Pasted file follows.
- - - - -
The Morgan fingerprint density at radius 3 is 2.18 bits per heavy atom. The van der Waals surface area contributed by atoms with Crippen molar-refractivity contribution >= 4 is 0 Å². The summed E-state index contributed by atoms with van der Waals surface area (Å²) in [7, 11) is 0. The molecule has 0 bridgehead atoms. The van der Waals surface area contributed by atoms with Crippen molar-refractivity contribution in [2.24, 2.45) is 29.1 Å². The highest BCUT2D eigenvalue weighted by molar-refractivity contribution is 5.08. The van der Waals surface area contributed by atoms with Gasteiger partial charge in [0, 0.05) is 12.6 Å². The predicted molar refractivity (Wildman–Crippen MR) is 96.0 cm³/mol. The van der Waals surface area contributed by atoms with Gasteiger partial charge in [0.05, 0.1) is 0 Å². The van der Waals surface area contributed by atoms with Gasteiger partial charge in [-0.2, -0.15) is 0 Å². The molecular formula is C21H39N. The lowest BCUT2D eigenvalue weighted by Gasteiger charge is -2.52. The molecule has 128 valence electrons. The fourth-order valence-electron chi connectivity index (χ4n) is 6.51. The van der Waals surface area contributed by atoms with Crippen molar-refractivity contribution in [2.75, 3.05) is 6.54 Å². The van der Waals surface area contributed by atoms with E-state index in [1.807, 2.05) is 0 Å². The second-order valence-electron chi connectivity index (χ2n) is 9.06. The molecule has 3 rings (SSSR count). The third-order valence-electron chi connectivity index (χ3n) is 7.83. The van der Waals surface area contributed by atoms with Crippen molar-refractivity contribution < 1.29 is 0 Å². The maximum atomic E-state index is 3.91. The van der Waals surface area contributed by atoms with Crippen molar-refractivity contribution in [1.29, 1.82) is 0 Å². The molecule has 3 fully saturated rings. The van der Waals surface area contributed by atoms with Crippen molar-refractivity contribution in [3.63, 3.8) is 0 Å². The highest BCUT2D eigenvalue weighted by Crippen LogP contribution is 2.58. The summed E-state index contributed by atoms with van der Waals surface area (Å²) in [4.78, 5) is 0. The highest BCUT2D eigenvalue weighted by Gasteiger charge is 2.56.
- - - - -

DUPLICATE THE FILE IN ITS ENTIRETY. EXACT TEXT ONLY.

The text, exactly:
The Morgan fingerprint density at radius 3 is 2.18 bits per heavy atom. The van der Waals surface area contributed by atoms with Crippen molar-refractivity contribution >= 4 is 0 Å². The summed E-state index contributed by atoms with van der Waals surface area (Å²) in [7, 11) is 0. The molecule has 0 bridgehead atoms. The van der Waals surface area contributed by atoms with Crippen molar-refractivity contribution in [2.24, 2.45) is 29.1 Å². The highest BCUT2D eigenvalue weighted by molar-refractivity contribution is 5.08. The van der Waals surface area contributed by atoms with Gasteiger partial charge in [0, 0.05) is 12.6 Å². The predicted molar refractivity (Wildman–Crippen MR) is 96.0 cm³/mol. The van der Waals surface area contributed by atoms with Gasteiger partial charge in [0.05, 0.1) is 0 Å². The van der Waals surface area contributed by atoms with Gasteiger partial charge in [-0.2, -0.15) is 0 Å². The molecular formula is C21H39N. The lowest BCUT2D eigenvalue weighted by Gasteiger charge is -2.52. The molecule has 128 valence electrons. The fourth-order valence-electron chi connectivity index (χ4n) is 6.51. The van der Waals surface area contributed by atoms with Crippen molar-refractivity contribution in [2.75, 3.05) is 6.54 Å². The van der Waals surface area contributed by atoms with E-state index in [1.807, 2.05) is 0 Å². The second-order valence-electron chi connectivity index (χ2n) is 9.06. The molecule has 3 rings (SSSR count). The third-order valence-electron chi connectivity index (χ3n) is 7.83. The van der Waals surface area contributed by atoms with Crippen molar-refractivity contribution < 1.29 is 0 Å². The maximum atomic E-state index is 3.91. The van der Waals surface area contributed by atoms with Crippen molar-refractivity contribution in [1.29, 1.82) is 0 Å². The molecule has 3 fully saturated rings. The van der Waals surface area contributed by atoms with Crippen molar-refractivity contribution in [3.63, 3.8) is 0 Å². The highest BCUT2D eigenvalue weighted by Crippen LogP contribution is 2.58. The summed E-state index contributed by atoms with van der Waals surface area (Å²) in [4.78, 5) is 0. The highest BCUT2D eigenvalue weighted by Gasteiger charge is 2.56.